By the 1450s, the population reached some 100,000, a quarter of these were scholars, many of whom had studied in Egypt or Mecca. The city reached its peak during the Askia period (1403-1591). Merchants from North Africa came to trade salt, cloth and horses for gold and slaves. Leo Africanus, a Muslim from Granada, left a account of his visit in 1526, which renewed European interest in the "city of gold".
In 1591 Morocco captured Timbuktu. In 1593 its scholars were arrested on suspicion of disloyalty, some were killed and others exiled to Morocco. Even more devastating was the inability of the Moroccan troops in control of the city to protect it from repeated attacks by the Bambara, Fulani, and Tuareg. Timbuktu was in decline.
European explorers were still attempting to reach Africa's 'city of gold' but none had survived. In 1788 a group of Englishmen formed the Association for Promoting the Discovery of the Interior Parts of Africa, primarily to discover the source of the Niger and reach Timbuktu. The race was on.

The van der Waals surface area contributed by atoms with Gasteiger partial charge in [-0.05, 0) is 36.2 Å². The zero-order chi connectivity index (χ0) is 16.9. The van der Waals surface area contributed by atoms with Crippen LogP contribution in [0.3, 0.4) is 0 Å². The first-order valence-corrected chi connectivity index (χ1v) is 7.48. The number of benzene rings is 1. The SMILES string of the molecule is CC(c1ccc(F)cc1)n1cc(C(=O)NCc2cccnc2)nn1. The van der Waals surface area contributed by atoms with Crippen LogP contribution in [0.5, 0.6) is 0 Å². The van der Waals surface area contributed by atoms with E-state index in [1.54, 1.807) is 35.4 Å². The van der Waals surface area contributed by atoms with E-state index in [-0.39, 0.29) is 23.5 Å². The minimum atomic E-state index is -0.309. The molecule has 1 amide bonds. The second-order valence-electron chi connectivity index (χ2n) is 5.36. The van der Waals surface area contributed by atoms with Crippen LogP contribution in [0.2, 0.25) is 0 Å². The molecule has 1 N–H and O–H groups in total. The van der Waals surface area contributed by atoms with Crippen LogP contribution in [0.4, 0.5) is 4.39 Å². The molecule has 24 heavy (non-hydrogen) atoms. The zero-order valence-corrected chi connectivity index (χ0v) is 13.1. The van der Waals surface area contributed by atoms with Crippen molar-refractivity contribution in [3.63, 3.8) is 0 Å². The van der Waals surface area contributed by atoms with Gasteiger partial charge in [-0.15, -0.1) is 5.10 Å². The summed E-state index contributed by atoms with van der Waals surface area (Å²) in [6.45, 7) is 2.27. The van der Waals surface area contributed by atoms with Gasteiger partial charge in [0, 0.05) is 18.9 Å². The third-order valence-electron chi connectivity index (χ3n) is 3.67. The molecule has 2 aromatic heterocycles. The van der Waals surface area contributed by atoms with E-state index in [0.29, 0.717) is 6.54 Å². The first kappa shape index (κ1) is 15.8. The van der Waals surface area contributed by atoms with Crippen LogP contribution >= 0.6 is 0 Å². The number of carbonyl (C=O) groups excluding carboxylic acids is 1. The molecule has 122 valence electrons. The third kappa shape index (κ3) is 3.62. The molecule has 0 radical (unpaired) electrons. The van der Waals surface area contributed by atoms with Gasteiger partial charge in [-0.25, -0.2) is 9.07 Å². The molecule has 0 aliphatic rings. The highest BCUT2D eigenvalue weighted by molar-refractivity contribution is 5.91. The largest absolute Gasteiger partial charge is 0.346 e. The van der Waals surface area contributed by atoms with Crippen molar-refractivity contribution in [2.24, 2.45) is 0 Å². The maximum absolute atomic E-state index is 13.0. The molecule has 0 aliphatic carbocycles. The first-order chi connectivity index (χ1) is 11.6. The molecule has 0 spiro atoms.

Most famous of the failures was Mungo Park. Robbed, tortured by warlords, and finally drowned when his raft was attacked, he did at least get to the Niger, "glittering to the morning sun, as broad as the Thames at Westminster."
In 1824 the Geographical Society of Paris offered a considerable reward for the first European to visit Timbuktu and return to tell their tale. The Scottish explorer Gordon Laing is acknowledged as the first European to reach Timbuktu, in 1826. He'd survived a savage attack by Tuareg nomads on his journey from Tripoli to Timbuktu, but was murdered two days after leaving the city.